The avalanche of easy-to-create genomics data has impacted almost all areas of medicine and science, from cancer patients and microbial diagnostics to molecular monitoring for astronauts in space. Recent technologies and algorithms from our laboratory and others can now show single-cell and clonal resolution of phenotypes as they evolve and resist therapies, which manifest at the genome, epigenome, transcriptome, and epitranscriptome levels. To contextualize these molecular dynamics, we are piloting new methods across the central dogma (DNA, RNA, protein), including an integrative, cross-kingdom view of patients (precision metagenomics) and global citizen science projects that leverage longitudinal metagenome and microbiome profiles of the world’s urban systems (MetaSUB.org) to map global dynamics of antimicrobial resistance (AMR) markers. All of these methods and molecular tools work together to guide the most comprehensive, longitudinal, multi-omic view of human astronaut physiology in the NASA Twins Study and the NASA Biomolecule Sequencer Mission, creating new technologies that can sequence, quantify, and engineer nucleic acids and entire genomes for long-term human space travel. In this webinar we highlight methods from Promega that are used for these endeavors.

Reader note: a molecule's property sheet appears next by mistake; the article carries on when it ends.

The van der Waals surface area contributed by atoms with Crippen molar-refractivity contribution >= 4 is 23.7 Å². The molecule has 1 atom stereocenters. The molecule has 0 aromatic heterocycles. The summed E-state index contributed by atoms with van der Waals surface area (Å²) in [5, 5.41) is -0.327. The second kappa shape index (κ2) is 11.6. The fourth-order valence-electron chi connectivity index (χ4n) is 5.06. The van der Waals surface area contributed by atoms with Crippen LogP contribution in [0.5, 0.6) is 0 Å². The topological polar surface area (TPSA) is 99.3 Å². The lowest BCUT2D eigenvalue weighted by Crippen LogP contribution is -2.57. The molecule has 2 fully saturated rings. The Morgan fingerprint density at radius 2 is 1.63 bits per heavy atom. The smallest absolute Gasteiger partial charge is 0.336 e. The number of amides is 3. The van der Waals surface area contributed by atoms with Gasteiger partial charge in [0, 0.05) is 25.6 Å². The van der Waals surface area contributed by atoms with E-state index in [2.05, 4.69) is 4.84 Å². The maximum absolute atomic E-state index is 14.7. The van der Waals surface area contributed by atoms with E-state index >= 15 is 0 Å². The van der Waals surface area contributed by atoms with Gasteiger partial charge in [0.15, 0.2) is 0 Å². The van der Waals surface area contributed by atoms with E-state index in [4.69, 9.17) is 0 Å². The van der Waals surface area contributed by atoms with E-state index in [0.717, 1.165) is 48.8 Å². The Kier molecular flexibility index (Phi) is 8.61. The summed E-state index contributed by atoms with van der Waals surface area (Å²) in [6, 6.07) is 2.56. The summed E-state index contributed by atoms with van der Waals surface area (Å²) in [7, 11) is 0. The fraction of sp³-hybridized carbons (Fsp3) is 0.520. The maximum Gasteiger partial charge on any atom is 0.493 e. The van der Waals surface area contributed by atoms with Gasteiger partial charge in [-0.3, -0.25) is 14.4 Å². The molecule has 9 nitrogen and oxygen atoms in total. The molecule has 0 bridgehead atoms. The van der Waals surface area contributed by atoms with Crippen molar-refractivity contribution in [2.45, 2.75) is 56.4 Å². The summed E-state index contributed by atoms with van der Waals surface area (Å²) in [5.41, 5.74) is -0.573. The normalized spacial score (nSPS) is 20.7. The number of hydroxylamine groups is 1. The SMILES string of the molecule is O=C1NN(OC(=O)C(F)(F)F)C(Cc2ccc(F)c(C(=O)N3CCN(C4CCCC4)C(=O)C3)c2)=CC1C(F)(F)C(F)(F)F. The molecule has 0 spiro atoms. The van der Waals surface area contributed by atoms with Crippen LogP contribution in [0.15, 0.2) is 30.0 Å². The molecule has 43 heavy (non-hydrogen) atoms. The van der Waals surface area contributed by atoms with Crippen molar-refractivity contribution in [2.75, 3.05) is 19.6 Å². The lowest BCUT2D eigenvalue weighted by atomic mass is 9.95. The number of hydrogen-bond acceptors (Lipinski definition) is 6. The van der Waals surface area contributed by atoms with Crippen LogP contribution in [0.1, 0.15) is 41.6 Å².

Christopher Mason, PhD
Associate Professor of Computational Genomics
Weill Cornell Medical College, NY
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